Heroic police dogs receive MEDALS for their outstanding service

The long paw of the law: Heroic police dogs receive MEDALS for their outstanding service in fighting crime

  • Awards organised by police dog welfare charity the Thin Blue Paw Foundation 
  • German shepherd Nala won lifetime achievement award for seven years service
  • Dutch Herder Bart and PC Kelly Walker won the top crime-fighting duo award 

Dogs are not only man’s best friend – many are also a police officer’s most trusted partner in crime-fighting.

But among these four-legged heroes of law enforcement, who often risk their lives to protect human colleagues, a few stand out.

And now those who have shown exceptional service have been recognised in the inaugural Thin Blue Paw awards.

Organised by police dog welfare charity the Thin Blue Paw Foundation and supported by Animal Friends pet insurance, there are five categories for dogs including ‘top crime-fighting duo’ and ‘rising star’ – and one for officers, too.

Charity co-founder Kieran Stanbridge said: ‘There are approximately 1,500 police dogs working across the UK, and every day they put their lives on the line alongside their handlers to fight crime, save lives and keep the public safe.’

The winners, who are taking part in an award ceremony today at Knebworth House in Stevenage, Hertfordshire, are:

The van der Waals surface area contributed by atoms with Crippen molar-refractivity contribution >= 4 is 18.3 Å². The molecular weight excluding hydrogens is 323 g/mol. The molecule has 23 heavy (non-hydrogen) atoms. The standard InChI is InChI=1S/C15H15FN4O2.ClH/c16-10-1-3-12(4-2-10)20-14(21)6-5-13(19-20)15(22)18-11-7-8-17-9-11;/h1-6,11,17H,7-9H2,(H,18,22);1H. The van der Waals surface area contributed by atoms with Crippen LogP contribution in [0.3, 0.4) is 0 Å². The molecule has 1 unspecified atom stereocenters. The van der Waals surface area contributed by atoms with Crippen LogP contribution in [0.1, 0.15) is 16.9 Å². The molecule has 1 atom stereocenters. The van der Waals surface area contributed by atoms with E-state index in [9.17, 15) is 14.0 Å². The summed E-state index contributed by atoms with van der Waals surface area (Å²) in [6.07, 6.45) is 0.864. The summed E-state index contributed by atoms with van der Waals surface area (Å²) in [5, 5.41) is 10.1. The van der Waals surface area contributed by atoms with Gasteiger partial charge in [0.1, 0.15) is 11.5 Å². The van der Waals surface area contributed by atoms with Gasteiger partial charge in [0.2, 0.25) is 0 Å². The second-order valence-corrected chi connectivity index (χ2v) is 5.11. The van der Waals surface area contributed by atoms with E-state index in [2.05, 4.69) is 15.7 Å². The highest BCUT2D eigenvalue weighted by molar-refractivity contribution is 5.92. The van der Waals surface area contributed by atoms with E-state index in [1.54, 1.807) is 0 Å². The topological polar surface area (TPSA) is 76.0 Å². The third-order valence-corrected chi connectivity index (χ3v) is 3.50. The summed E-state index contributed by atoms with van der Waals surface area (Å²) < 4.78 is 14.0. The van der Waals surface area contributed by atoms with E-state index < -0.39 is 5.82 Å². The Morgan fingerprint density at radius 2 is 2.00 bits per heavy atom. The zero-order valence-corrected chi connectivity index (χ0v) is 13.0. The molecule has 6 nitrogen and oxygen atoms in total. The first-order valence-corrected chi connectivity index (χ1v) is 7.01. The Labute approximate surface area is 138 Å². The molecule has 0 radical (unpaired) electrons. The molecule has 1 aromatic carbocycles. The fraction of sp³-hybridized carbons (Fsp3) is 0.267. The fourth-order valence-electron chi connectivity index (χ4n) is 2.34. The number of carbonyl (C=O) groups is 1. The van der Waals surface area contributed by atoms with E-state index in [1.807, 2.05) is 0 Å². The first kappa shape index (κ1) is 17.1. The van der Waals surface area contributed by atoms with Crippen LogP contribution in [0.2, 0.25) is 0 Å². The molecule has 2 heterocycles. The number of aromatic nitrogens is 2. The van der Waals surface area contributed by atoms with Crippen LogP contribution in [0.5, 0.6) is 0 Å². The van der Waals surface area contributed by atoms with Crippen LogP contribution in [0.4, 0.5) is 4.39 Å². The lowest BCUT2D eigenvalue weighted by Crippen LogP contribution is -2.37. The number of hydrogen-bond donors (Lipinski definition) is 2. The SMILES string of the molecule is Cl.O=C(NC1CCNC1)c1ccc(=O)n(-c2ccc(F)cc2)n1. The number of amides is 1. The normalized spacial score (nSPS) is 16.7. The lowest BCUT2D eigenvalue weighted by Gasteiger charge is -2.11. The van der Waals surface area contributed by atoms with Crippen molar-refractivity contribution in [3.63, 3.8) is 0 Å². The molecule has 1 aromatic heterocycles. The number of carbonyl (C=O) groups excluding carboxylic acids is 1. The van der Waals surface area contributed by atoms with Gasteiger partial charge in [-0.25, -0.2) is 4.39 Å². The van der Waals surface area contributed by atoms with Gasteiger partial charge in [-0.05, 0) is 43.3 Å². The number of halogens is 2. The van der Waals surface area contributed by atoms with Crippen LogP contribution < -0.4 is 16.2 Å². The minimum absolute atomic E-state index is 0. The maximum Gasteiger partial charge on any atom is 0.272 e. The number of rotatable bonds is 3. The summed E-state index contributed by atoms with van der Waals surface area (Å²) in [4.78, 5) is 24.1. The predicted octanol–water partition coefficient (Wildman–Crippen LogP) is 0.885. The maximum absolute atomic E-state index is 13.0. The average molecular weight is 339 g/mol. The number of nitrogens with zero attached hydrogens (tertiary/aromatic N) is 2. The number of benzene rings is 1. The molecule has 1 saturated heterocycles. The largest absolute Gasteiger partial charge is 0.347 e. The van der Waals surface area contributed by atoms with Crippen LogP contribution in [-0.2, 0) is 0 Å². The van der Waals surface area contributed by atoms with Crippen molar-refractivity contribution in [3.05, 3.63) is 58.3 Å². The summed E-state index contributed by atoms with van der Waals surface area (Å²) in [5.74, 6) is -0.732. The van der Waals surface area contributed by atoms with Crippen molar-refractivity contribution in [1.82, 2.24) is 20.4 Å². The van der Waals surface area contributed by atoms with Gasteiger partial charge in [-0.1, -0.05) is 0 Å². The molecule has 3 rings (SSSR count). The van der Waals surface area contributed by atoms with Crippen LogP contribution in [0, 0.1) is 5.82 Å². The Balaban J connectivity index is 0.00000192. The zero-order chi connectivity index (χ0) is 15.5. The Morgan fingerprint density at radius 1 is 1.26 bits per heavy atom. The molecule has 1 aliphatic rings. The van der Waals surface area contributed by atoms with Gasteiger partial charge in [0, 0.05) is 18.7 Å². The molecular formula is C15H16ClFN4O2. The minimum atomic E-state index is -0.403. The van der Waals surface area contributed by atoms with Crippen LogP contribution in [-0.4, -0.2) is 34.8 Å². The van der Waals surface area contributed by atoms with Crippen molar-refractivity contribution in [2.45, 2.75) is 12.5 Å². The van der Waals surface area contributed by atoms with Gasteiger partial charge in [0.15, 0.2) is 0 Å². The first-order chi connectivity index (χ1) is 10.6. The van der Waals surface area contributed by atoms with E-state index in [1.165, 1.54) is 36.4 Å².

NALA AND PC SEAN FOSTER: Lifetime Achievement

Nala’s cool demeanour was vital during her seven years with Northamptonshire Police. 

In 2016 the German shepherd tracked down two suspects hiding under a caravan despite being struck in the face with a crowbar.

Dogs who have shown exceptional service have been recognised in the inaugural Thin Blue Paw awards. Above: Nala’s cool demeanour was vital during her seven years with Northamptonshire Police. She has won a lifetime achievement award

A month before her retirement in May, she caught and held a man following a car chase despite him trying to choke her.

Nala, nine, started with street work in 2014 before joining the force’s firearms support team.

Her handler PC Sean Foster said: ‘Tracking people – whether it was suspects on the run or missing people – was Nala’s forte. She always showed such dedication.’ 

She will spend her retirement at the home he shares with wife Paula and their children.

 He said: ‘You fall in love with your dog. She became a part of our family.’